Movers and Shakers: Musical America's Top 30 Professionals of the Year
Susan Elliott, Musical America Editor
If “Movers and Shakers” is a familiar moniker for bigwigs and high rollers, “Movers and Shapers”
represents a perhaps less visible but arguably more important category. These are the individuals who are actually “shaping” programs, practices, and perceptions of the performing artists.
By John Fleming
Music is the universal language, and Neeta Helms speaks it around the world. As founder and president of Classical Movements, now in its 25th year, she specializes in tours for orchestras and choruses, with clients ranging from the National Symphony Orchestra to the Yale Glee Club. Based in Alexandria, Virginia, the company does about 60 tours a year, and has brought music to 145 countries.
Helms is a risk-taker whose breakthrough came in 1993, when she organized a tour of the Choral Arts Society of Washington with the National Symphony Orchestra and legendary Russian conductor and cellist Mstislav Rostropovich to the former Soviet Union. Rostropovich led a free concert in Moscow’s Red Square that drew more than 100,000 people. “It was probably like touring the United States with the Beatles, that was what it was like going to Russia with Rostropovich,” she says. “It was so exciting. The world was changing.” Last spring, Classical Movements handled its 30th NSO tour, again to Russia.
Classical Movements also produces choral festivals in Washington, DC, and South Africa, as well as a summer festival for young singers and instrumentalists in Prague. Since 2005, the company has commissioned composers from 20 countries to write more than 50 works. In 2015, it commissioned 10 American composers for the Baltimore Symphony Orchestra’s 100th anniversary. This year, Syrian clarinetist-composer Kinan Azmeh became the company’s first composer-in-residence.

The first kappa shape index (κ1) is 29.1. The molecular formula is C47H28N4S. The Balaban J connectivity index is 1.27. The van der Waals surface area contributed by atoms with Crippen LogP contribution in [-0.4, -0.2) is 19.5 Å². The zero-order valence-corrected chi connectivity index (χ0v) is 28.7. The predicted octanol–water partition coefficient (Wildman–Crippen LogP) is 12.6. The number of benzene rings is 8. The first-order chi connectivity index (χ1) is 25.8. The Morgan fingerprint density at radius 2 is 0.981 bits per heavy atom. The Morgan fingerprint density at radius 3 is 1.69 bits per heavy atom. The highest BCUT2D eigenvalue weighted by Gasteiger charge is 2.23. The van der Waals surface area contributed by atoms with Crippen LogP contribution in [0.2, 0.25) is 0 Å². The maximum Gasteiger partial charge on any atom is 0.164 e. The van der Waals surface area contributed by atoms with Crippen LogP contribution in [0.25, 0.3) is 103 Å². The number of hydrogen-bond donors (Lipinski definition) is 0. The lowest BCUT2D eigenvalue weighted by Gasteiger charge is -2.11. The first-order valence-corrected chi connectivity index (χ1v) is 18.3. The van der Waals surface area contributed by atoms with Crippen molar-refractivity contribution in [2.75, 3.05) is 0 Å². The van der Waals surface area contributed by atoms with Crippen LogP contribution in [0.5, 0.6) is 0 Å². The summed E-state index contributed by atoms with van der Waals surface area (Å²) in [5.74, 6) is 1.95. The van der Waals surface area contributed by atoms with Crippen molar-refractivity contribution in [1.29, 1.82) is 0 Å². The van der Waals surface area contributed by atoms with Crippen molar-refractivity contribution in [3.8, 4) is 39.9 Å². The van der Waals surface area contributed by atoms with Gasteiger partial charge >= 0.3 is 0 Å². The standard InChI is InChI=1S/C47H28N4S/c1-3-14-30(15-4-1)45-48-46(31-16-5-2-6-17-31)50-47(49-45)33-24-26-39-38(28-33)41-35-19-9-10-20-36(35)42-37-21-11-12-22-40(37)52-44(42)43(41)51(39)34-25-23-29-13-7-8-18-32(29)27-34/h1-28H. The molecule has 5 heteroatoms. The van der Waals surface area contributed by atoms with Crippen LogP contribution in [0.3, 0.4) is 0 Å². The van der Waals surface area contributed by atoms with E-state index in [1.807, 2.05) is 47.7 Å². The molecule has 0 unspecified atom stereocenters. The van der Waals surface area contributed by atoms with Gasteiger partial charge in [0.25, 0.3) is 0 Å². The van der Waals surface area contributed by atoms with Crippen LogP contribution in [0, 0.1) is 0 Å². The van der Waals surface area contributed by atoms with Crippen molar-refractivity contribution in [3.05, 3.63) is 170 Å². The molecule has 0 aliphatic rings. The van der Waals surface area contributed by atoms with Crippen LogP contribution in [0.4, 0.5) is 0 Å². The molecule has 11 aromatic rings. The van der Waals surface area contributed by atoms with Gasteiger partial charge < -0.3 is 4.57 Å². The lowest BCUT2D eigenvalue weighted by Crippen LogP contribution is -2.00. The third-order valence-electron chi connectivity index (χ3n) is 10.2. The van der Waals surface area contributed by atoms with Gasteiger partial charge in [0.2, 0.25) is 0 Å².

Helms grew up in a musical family in India. She began studying piano at age four, sang in public at five, and went on to earn a BA in economics and an MBA. She has lived in the United States since 1986.
What annoys her most about travel? “Airlines get on my nerves. They are absolutely the most difficult part of our job.” Some tours take special resourcefulness, such as those in Cuba, which has a shortage of musical instruments. In June, Classical Movements took both the Minnesota Youth Symphonies and the Stanford
Symphony Orchestra there. “Our biggest challenge, believe it or not, was finding and renting the timpani.”